Planetesimals in debris disks

Andrew N. Youdin, George H. Rieke

Research output: Chapter in Book/Report/Conference proceedingChapter

2 Scopus citations


Introduction Planetesimals form in gas-rich protoplanetary disks around young stars. However, protoplanetary disks fade in about 10 Myr. The planetesimals (and also many of the planets) left behind are too dim to study directly. Fortunately, collisions between planetesimals produce dusty debris disks. These debris disks trace the processes of terrestrial planet formation for 100 Myr and of exoplanetary system evolution out to 10 Gyr. This chapter begins with a summary of planetesimal formation (see Youdin, 2010; Chiang and Youdin, 2010; Johansen et al., 2015a for more detailed reviews) as a prelude to the epoch of planetesimal destruction. Our review of debris disks covers the key issues, including dust production and dynamics, needed to understand the observations. Our discussion of extrasolar debris keeps an eye on similarities to and differences from solar system dust. The Formation of Planetesimals The first step in the accretion of terrestrial planets and gas-giant cores is the growth of dust grains into planetesimals, typically defined as solids exceeding a kilometer in size. Models of planetesimal formation have three primary considerations. First, aerodynamic interactions with the gas disk guide the motions of planetesimal building blocks: dust grains, pebbles, and boulders. Second, particle sticking and related collisional evolution dominates the early stages of grain growth. Third, the final assembly of planetesimals likely involves particle concentration mechanisms, which ultimately trigger gravitational collapse. Within a protoplanetary disk, particles drift inward because they encounter a headwind of disk gas, which extracts orbital angular momentum. The headwind arises because gas gets support from radial pressure gradients, an outward acceleration on average. A meter-sized solid falls towards its star on timescales of order 100 years. Getting through the infamous “meter-sized” barrier poses a very stringent constraint on collisional growth (Adachi et al., 1976). Radial drift is fastest for solids that are optimally coupled to the gas, meaning the dimensionless drag constant τs = Ωstop is unity. The stopping time, tstop, is the e-folding timescale for gas drag to damp particle motion, and Ω is the orbital frequency. Larger particles have larger τs, but the radial location and disk model also matter.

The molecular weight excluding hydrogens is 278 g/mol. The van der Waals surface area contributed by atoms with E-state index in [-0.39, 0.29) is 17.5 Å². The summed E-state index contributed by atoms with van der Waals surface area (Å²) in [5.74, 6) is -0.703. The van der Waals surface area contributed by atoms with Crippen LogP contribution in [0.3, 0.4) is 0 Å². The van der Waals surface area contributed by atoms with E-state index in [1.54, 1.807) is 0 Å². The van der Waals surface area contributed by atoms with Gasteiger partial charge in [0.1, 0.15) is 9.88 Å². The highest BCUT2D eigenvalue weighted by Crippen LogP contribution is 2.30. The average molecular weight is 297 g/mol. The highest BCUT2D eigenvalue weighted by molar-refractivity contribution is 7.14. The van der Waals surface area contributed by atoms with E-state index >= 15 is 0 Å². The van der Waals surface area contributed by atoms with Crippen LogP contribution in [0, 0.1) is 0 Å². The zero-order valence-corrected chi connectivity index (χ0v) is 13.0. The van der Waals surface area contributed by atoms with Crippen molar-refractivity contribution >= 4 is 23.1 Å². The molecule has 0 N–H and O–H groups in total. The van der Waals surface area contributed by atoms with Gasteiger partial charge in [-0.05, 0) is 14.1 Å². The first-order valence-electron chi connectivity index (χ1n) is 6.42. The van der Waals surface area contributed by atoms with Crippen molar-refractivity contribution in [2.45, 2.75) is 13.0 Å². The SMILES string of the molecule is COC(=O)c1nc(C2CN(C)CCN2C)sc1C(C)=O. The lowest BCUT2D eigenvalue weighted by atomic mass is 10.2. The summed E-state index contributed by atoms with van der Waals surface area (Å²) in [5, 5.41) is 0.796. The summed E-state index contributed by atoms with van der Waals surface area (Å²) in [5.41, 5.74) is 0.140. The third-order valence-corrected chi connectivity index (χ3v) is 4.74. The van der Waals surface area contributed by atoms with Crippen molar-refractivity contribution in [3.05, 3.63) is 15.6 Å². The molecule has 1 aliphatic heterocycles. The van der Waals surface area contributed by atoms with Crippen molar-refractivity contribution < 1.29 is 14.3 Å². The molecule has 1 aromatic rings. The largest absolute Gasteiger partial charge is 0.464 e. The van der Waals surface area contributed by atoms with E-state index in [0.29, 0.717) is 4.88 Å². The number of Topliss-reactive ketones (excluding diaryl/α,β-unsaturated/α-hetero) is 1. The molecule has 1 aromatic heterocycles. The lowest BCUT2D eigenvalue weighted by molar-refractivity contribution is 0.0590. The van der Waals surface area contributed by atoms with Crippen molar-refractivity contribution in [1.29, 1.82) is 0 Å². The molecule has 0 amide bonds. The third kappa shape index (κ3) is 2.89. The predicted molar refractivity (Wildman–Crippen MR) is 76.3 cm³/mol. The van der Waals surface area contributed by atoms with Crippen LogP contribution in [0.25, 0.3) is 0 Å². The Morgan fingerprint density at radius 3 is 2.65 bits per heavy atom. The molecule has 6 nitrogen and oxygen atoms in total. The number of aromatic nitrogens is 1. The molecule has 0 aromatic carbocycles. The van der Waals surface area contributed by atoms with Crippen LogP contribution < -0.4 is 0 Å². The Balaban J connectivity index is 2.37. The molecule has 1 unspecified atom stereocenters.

Original languageEnglish (US)
Title of host publicationPlanetesimals
Subtitle of host publicationEarly Differentiation and Consequences for Planets
PublisherCambridge University Press
Number of pages23
ISBN (Electronic)9781316339794
ISBN (Print)9781107118485
StatePublished - Jan 1 2017

ASJC Scopus subject areas

  • General Physics and Astronomy


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